August 3, 2023
Some thoughts on peace
On 21 September 2020, the United Nations International Day of Peace, Thaye Dorje, His Holiness the 17th Gyalwa Karmapa, shares some thoughts on the concept of peace.
On this year’s International Day of Peace, it might be interesting to reflect on what peace really is. Is there such a thing as absolute peace, or is it an illusion?
For me, the idea of an absolute peace that we have is somewhat similar to our idea of an absolute ‘good health’ – I can’t help drawing a comparison between our notions of ‘peace’ and its opposite, and our ideas of ‘perfect health’ and its opposite.
We often use terms such as ‘peace’, ‘healthy’ or ‘unhealthy’, taking these terms for granted, as if they really described an absolute reality. And the reason why we take them for granted is because these terms are actually very vague, so unless we compare what they seem to describe with something else, we cannot really pinpoint what they mean.
For example, at the moment we are supposed to be living in a state of peace because there is no major war going on (in the vast majority of our countries), and so we take that state for granted and call it ‘peace’. But if we zoom in and take a closer look, we see that within this state of peace there are all sorts of chaotic things happening, both on an individual and a collective level.
So ‘peace’ is difficult to define, because although we think that we live in peace, there is lots of violence, pain and confusion. On an individual level, there are various forms of quarrels and conflicts, personal grievances, accidents and bad health, and on a collective level there are natural and man-made disasters; all around there is a constant dissolving of previous patterns and the emergence of new patterns.
It is the same for health. In fact, there is no such thing as absolute good health; there are just various repetitive patterns that are recognised and defined by us as ‘healthy’ or ‘not healthy’, and we have reached an agreement as to how to define and label them, and so we feel satisfied.
The idea of peace is similar, I feel. There seems to be a pattern of peace when compared to a pattern that isn’t peace-like, a pattern that we identify as somewhat violent. And so, when that non-peace-like pattern gets exhausted, then a new pattern emerges, and most likely we will try to engage with this new pattern by identifying it as ‘peace’.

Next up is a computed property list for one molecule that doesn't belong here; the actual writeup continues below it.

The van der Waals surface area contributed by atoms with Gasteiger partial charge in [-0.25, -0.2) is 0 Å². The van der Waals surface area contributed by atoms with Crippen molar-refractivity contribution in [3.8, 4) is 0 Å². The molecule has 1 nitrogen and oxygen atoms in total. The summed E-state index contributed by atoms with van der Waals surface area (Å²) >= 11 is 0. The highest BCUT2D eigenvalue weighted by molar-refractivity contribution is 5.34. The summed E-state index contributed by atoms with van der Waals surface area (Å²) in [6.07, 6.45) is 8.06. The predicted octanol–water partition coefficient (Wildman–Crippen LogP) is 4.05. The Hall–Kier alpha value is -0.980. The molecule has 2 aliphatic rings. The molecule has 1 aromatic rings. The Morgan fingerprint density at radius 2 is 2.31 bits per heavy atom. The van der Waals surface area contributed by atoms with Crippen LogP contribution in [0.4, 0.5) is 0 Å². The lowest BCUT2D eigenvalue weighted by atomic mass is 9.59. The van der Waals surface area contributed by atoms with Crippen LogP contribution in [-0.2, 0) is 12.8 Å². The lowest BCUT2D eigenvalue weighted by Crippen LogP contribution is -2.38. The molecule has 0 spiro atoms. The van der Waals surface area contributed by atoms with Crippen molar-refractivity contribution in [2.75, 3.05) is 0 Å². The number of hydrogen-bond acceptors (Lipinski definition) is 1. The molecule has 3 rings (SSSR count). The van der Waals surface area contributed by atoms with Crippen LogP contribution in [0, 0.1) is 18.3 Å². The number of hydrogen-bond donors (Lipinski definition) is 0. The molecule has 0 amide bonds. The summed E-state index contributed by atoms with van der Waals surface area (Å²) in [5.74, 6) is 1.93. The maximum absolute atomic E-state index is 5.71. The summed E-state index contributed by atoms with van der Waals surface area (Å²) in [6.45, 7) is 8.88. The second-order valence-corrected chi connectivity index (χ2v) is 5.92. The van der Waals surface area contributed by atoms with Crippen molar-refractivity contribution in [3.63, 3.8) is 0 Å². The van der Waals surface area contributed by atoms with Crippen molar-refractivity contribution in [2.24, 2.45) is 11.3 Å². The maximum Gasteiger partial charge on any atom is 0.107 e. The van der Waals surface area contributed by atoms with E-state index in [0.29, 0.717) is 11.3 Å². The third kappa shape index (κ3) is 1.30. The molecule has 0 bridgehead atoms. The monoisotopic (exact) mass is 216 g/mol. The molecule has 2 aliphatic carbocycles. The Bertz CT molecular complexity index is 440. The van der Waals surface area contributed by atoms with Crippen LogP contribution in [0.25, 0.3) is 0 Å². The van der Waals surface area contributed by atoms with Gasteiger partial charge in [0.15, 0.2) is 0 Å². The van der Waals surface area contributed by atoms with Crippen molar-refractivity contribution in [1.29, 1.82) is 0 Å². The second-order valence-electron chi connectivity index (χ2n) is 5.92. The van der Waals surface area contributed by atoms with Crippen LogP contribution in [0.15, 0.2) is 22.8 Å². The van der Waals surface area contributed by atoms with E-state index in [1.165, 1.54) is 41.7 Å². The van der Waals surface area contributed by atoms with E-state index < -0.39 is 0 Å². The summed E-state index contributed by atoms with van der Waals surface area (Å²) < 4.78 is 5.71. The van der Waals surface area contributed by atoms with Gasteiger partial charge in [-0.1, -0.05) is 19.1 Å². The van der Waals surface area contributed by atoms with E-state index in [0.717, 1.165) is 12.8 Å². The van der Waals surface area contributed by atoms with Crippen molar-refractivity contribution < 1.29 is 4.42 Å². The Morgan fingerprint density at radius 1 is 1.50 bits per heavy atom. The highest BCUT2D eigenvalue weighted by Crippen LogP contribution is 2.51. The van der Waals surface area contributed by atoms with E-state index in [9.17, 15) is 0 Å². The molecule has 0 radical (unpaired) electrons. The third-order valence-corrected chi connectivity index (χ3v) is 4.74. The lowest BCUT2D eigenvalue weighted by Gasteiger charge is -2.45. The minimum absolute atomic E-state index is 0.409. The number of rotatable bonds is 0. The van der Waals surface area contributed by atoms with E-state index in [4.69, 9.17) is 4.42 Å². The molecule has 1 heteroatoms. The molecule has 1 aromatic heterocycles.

In truth, this emerging pattern may not be calming or peaceful at all, but it gives us some satisfaction because there is a change. So while we are getting used to this new pattern we pray that this new pattern may stay for as long as possible and we do everything within our power to make it stay.
Of course, the very fact that this new pattern emerged based on change, began with change, should already imply that it will itself come to an end and make way for another pattern.
But because we are too overburdened by the past pattern, too preoccupied hoping for a change, we don’t really take the time to understand the emergence of this new pattern.
So we are always repeating our old habits. We are again starting to grasp on to this new pattern, just as we did with the previous ones.
This is a concern for Buddhists. Thus, rather than searching for peace, Buddhists concern themselves with how this new pattern is appearing and how the previous one got exhausted.
There is no real absolute peace – the clean, clear, pristine, conceptual peace we are looking for can never be achieved. And hopefully we can recognise this as good news, because it means that we can let go of striving for it; so there is no room for anxiety.
Peace is just a concept, and as long as this concept has credibility, as long as everybody agrees that we share this concept and gets in line, then it is probably a good thing to observe this day.
But our problem is that we think peace is really reachable – and that misconception abuses the beauty of concept.
Because, as I have mentioned before, temporarily we can use such concepts, including the concept of peace, as a breather.
Otherwise, if we believe that there is an absolute, permanent peace to gain, this creates the very ground for anxiety – simply because we can never get it.